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Mustard Family (Brassicaceae)


A few species of the mustard family are considered important weeds. Agricultural weeds include various species of mustards in the genus Brassica, some of which are naturalized varieties of cultivated species. A few species are invasive into natural habitats, for example, the marsh cress (Rorippa amphibia), garlic-mustard (Alliaria petiolata), and dame's rocket (Hesperis matronalis). A few species are minor, aesthetic weeds of lawns and paths, for example, shepherd's purse (Capsella bursa-pastoris) and whitlow-grass (Draba verna).



Hvass, E. Plants That Serve and Feed Us. New York: Hippocrene Books, 1975.

Judd, Walter S., Christopher Campbell, Elizabeth A. Kellogg, Michael J. Donoghue, and Peter Stevens. Plant Systematics: A Phylogenetic Approach. 2nd ed. with CD-ROM. Suderland, MD: Sinauer, 2002.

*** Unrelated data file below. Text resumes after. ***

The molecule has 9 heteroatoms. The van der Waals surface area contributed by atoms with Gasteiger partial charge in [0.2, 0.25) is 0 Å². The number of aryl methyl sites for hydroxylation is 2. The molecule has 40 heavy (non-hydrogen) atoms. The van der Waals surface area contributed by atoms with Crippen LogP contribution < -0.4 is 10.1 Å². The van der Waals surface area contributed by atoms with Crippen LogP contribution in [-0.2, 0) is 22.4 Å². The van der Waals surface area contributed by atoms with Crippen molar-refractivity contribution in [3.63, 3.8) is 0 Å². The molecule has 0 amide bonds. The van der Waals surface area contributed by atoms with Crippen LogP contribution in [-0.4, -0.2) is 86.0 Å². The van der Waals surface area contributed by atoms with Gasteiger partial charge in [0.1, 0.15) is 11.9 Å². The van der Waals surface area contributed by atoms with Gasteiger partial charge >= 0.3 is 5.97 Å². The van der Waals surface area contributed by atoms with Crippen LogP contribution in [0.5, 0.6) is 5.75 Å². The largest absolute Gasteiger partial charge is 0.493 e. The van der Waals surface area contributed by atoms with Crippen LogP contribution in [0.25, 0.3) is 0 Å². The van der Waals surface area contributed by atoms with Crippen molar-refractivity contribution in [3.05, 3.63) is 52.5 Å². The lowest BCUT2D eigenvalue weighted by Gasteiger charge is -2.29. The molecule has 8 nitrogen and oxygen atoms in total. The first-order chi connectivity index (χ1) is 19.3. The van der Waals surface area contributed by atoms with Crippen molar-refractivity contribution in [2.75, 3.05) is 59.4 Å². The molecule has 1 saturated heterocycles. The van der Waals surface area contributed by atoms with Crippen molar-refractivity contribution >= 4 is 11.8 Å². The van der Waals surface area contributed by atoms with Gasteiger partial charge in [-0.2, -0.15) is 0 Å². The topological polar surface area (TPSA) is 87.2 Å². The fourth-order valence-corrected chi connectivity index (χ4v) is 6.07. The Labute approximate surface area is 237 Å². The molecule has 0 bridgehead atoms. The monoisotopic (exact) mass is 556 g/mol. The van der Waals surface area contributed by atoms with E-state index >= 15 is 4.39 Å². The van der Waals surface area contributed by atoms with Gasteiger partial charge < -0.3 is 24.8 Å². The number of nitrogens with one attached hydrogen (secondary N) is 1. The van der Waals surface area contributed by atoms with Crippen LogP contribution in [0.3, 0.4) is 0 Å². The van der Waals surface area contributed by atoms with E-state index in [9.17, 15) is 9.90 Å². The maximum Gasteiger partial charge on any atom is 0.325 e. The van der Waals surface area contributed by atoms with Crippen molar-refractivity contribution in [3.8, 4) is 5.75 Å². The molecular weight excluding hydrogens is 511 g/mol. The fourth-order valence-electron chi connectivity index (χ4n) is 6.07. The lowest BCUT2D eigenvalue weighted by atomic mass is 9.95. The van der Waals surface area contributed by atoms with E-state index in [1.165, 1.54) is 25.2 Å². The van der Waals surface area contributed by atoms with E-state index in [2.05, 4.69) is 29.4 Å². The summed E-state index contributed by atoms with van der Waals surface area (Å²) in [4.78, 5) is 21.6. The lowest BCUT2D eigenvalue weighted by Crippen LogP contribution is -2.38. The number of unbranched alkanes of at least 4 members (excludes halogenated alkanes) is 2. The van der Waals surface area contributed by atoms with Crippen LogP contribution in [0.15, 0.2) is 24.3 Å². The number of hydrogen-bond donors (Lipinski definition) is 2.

Klein, R.M. The Green World: An Introduction to Plants and People. New York: Harper and Row, 1987.

Bill Freedman


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—In systematics, this refers to some identifiable, genetically based group within a species. Varieties do not receive taxonomic rank as subspecies, and they are often bred by humans for use in agriculture. The latter may be called cultivated varieties, or cultivars.


—Any plant that is growing abundantly in a place where humans do not want it to be.

Additional topics

Science EncyclopediaScience & Philosophy: Molecular distillation to My station and its duties:Mustard Family (Brassicaceae) - The Many Varieties Of The Cabbage, Other Edible Species, Weeds